How to develop and maintain an effective privacy-protection plan
ABOUT THIS SERIES
The first article in this series discussed reasons veterinarians should keep their private practice private (May, 2007). Last month, the topic was why privacy makes good business sense. This final article outlines a program on making sure sensitive data about employees and customers is protected. To access previous articles, go to http://www.dvmnews.com/.
You can determine the best ways to secure sensitive data only after you've traced how it flows through your veterinary practice. Start by creating an Information Privacy Map (IPM) that shows how you receive personal information, where it goes and who has or could have access to it.Here are some details to consider:
What types of personal data do you collect from staff and clients?
Where do you keep the information you collect?
Who has or could have access to this information?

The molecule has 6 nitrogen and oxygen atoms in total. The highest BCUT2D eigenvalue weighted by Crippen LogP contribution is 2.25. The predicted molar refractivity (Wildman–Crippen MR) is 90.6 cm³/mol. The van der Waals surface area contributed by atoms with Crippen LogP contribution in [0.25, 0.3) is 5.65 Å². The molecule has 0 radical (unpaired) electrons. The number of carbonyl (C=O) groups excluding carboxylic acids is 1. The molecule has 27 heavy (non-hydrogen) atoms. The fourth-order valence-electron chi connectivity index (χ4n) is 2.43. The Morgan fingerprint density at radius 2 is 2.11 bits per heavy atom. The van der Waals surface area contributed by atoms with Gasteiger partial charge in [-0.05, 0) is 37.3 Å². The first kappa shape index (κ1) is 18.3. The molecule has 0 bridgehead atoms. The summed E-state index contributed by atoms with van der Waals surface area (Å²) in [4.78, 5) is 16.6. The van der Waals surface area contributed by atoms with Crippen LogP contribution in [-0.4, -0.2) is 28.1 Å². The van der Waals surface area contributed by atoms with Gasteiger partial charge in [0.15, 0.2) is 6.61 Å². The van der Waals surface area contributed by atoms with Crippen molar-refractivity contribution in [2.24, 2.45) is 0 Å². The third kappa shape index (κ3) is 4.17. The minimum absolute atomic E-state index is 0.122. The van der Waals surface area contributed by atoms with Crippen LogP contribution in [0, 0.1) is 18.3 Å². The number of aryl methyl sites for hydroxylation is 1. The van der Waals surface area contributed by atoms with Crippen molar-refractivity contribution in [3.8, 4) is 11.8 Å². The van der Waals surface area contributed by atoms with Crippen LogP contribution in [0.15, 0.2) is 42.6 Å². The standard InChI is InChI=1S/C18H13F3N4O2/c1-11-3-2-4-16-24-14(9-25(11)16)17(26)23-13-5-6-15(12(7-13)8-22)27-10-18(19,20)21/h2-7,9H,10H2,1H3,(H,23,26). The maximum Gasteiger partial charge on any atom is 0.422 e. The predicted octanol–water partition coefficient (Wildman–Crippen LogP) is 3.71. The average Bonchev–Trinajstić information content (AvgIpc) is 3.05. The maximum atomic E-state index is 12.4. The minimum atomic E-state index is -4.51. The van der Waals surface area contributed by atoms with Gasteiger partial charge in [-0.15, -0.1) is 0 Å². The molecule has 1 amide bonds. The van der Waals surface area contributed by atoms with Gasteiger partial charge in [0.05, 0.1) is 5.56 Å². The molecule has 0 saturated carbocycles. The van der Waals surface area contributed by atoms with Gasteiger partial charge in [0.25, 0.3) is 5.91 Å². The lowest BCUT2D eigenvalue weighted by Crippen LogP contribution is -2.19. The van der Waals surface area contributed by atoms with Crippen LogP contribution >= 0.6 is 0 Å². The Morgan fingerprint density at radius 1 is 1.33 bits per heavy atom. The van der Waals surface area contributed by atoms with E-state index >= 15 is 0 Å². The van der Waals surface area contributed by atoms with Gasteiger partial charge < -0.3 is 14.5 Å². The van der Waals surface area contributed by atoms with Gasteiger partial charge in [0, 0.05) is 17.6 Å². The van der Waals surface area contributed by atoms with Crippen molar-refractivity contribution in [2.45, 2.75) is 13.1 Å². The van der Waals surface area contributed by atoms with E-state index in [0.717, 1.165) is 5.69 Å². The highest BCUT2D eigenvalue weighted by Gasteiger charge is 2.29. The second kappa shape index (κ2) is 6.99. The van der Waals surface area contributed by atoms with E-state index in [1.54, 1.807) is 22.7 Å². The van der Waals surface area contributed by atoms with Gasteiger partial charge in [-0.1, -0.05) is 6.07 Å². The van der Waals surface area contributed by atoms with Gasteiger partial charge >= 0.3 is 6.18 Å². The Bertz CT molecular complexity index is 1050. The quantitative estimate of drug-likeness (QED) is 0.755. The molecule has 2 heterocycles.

How does your business receive personal information?
The Federal Trade Commission (FTC) requires an effective security program for any company that holds private information. To the FTC, failure to develop and implement such a program constitutes an unfair trade practice. To meet this requirement, your security program must include these six steps:
Step 1: Name a security administrator
Step 2: Create a written policy
Step 3: Train employees
Your information-privacy plan may look great on paper, but it's only as strong as the staff members who implement it.
It is your responsibility to see that all of your staff understands how private information is collected, stored and protected. Take time to explain that to your staff, and train them to spot security weaknesses.
Periodic training emphasizes the importance you place on meaningful information-security practices.
Update staff members as you find out about new risks and vulnerabilities.
Train staff to recognize and report suspicious activity and publicly reward those who alert you to vulnerabilities.